It's good to be reminded that Sacramento isn't just a consumer of our tax dollars and a dispenser of red tape. It's also a real place with real seasons — daunting heat in summer, golden leaves in fall, chill winds in winter, rampant green renewal in spring. My family and I spent a weekend in November, when fall foliage was still draping Capitol Park (between L and N and 10th and 15th streets) with gravitas. I found J Street livelier than I remembered from a few years before. My wife and daughter liked the wooden sidewalks and Old West flourishes of Old Sacramento. And on our way to dinner, we all got a nice look at the noble facade of the Sacramento Memorial Auditorium at 15th and J.
Sheraton Grand Sacramento (1230 J St., Sacramento;  447-1700, http://www.sheratonsacramento.com). Yes, it's a national chain hotel with 503 rooms. But if you're headed to the Capitol or the convention center, it's a great location. And it has some history. Part of the hotel is the city's old revamped Public Market Building, designed by Julia Morgan in 1923, converted into offices in the 1970s, then converted into the hotel's restaurant and banquet space in 2001. Rooms for two run $119 to $359 a night — and because most guests are business travelers, it's dramatically cheaper on weekends.
Centro Cocina Mexicana (2730 J St., Sacramento;  442-2552, http://www.centrococina.com) has been going for close to 20 years, but it was a revelation to us. The menu celebrates Mexican regional dishes such as cochinita pibil from the Yucatán (slow-roasted pork in citrus juices) and credits cookbook author Diana Kennedy as an inspiration. The dining room is full of bold colors and dangling star lights. And the bar has more tequilas than the Legislature has reasons for giving itself a raise. Main dishes $13-$15.50. (This is one of nine venues, with widely varied menus, run by the Paragary Restaurant Group.)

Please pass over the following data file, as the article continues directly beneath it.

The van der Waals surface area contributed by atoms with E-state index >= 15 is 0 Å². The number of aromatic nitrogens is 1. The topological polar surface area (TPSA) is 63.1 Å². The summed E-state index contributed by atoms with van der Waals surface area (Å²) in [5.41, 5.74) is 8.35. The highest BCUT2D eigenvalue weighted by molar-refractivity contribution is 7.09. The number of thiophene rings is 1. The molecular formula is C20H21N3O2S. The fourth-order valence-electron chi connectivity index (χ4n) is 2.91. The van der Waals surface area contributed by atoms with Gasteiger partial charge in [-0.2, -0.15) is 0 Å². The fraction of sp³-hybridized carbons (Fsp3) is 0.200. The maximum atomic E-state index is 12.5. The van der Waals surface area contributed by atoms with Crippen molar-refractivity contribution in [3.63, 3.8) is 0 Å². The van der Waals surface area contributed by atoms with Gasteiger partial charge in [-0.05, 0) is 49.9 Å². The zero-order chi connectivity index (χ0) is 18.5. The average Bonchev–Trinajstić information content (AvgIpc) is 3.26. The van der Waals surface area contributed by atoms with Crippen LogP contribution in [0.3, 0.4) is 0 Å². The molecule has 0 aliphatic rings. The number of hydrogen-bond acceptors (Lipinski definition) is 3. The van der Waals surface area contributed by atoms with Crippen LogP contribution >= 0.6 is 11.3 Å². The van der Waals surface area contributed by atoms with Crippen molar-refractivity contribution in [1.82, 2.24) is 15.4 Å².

Rick's Dessert Diner (2322 K St., Sacramento;  444-0969, http://www.ricksdessertdiner.com). This little diner, complete with checkerboard floors, jukebox and frescoes of James Dean and Marilyn Monroe, drips calories. Its menu offers 285 types of cake, pie, pastry, tart and other treats, and management boasts about making everything from scratch. Persimmon spice cake ($39.95 for the whole cake). Lemon bars for $3.25. I don't understand how such a menu is possible, but we sampled several desserts and ate far more than we'd planned. And Rick's has been winning local best-dessert polls since George Deukmejian was governor. If that's all too sweet for you, grab lunch at Muntean's Soups, Salads & Sandwiches (1255 J St., Sacramento;  498-9340, http://www.munteansoups.com), which routinely offers a dozen soups on a single day. (I recommend the Romanian Mulligatoni. Really.)
The lesson learned
Sacramento has many trees, the better to provide shade in summer, and immense tree-pride. In fact, roaming the city or Sacramento-related corners of the Internet, you'll find all sorts of inspiring yet unverified claims about Sacramento having more trees per capita than Paris. Whether or not that's true, it's a fact that in 2013, the Washington-based nonprofit American Forests named Sacramento among the 10 best urban forests in the United States (www.lat.ms/1befgML).
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